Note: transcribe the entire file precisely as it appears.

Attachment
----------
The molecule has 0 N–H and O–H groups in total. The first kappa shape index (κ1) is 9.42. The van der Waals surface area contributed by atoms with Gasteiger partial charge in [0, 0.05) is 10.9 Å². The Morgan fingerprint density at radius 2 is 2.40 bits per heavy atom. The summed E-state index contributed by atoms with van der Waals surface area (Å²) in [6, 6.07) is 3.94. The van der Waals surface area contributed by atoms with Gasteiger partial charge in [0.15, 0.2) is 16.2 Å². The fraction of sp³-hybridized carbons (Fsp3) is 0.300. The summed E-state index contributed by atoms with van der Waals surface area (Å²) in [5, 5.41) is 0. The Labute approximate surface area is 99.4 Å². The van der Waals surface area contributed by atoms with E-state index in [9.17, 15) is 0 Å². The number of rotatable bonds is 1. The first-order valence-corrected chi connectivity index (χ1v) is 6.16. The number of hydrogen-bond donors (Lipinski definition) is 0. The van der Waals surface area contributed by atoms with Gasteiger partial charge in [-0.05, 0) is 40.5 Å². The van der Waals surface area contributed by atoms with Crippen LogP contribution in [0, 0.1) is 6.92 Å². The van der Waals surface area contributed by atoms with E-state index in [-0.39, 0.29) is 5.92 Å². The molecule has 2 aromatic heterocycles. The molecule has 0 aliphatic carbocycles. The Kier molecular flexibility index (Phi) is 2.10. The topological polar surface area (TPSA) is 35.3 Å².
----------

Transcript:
The molecule has 0 N–H and O–H groups in total. The first kappa shape index (κ1) is 9.42. The van der Waals surface area contributed by atoms with Gasteiger partial charge in [0, 0.05) is 10.9 Å². The Morgan fingerprint density at radius 2 is 2.40 bits per heavy atom. The summed E-state index contributed by atoms with van der Waals surface area (Å²) in [6, 6.07) is 3.94. The van der Waals surface area contributed by atoms with Gasteiger partial charge in [0.15, 0.2) is 16.2 Å². The fraction of sp³-hybridized carbons (Fsp3) is 0.300. The summed E-state index contributed by atoms with van der Waals surface area (Å²) in [5, 5.41) is 0. The Labute approximate surface area is 99.4 Å². The van der Waals surface area contributed by atoms with E-state index in [9.17, 15) is 0 Å². The number of rotatable bonds is 1. The first-order valence-corrected chi connectivity index (χ1v) is 6.16. The number of hydrogen-bond donors (Lipinski definition) is 0. The van der Waals surface area contributed by atoms with Gasteiger partial charge in [-0.05, 0) is 40.5 Å². The van der Waals surface area contributed by atoms with Crippen LogP contribution in [0, 0.1) is 6.92 Å². The van der Waals surface area contributed by atoms with E-state index in [-0.39, 0.29) is 5.92 Å². The molecule has 2 aromatic heterocycles. The molecule has 0 aliphatic carbocycles. The Kier molecular flexibility index (Phi) is 2.10. The topological polar surface area (TPSA) is 35.3 Å².